The fact that the ‘Lotus Bank’ name may only be connected to the Complainant in a small area of the United State of America, and that the Complainant may not have trademark rights in the United Kingdom (where the Respondent is located) does not prevent the Complainant having common law trademark rights for the purposes of the Policy.
The difficulty in this dispute is that the Respondent registered the dispute domain name in June 2006, prior to the Complainant using the ‘Lotus Bank’ name.
“Registration of a domain name before a complainant acquires trademark rights in a name does not prevent a finding of identity or confusing similarity. The UDRP makes no specific reference to the date of which the owner of the trade or service mark acquired rights. However it can be difficult to prove that the domain name was registered in bad faith as it is difficult to show that the domain name was registered with a future trademark in mind.” See WIPO Overview of WIPO Panel Views on Selected UDRP Questions (“WIPO Decision Overview”), § 1.4. As for the status of WIPO Decision Overview, it has been previously noted that, “[a]lthough the WIPO Decision Overview is not precedential in nature, it does reflect a studied and considered summary of consensus positions culled from the decisions of numerous panelists during the first five years of administration of the UDRP.” Fresh Intellectual Properties, Inc. v. 800Network.com, Inc., WIPO Case No. D2005-0061 at n.3.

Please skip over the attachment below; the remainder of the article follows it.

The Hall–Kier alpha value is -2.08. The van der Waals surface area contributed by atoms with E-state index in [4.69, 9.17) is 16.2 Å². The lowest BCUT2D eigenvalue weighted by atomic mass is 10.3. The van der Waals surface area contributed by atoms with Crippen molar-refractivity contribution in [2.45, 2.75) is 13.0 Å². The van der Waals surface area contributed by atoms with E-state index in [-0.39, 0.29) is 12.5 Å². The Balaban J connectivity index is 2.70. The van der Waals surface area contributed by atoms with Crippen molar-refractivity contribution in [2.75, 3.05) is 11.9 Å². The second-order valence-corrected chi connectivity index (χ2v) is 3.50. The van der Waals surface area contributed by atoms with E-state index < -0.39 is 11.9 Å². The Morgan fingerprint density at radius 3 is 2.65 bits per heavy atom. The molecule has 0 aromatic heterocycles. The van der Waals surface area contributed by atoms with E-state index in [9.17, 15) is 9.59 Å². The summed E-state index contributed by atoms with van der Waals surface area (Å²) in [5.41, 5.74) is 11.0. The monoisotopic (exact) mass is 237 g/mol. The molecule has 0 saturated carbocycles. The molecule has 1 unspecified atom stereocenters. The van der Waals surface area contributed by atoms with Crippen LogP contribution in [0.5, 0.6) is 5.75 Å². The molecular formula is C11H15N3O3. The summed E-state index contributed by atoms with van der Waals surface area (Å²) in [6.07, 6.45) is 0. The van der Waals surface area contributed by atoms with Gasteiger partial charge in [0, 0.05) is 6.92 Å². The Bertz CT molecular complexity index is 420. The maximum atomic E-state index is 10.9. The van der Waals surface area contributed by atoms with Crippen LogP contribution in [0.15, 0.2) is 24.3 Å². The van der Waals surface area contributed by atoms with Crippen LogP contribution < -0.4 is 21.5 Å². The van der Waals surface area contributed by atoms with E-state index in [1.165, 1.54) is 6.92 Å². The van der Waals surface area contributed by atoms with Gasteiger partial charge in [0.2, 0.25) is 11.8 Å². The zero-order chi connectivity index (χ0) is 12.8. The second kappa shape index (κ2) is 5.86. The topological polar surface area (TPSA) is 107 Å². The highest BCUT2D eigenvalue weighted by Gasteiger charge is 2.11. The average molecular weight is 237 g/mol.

The name and branding of the Complainant is clearly ‘Lotus Bank’. Although the length of the Complainant’s use of ‘Lotus Bank’ has not been extensive, the Panel is prepared to assume for the purposes of this decision that the Complainant has common law trademark and service mark rights in ‘Lotus Bank’ within the meaning of the Policy.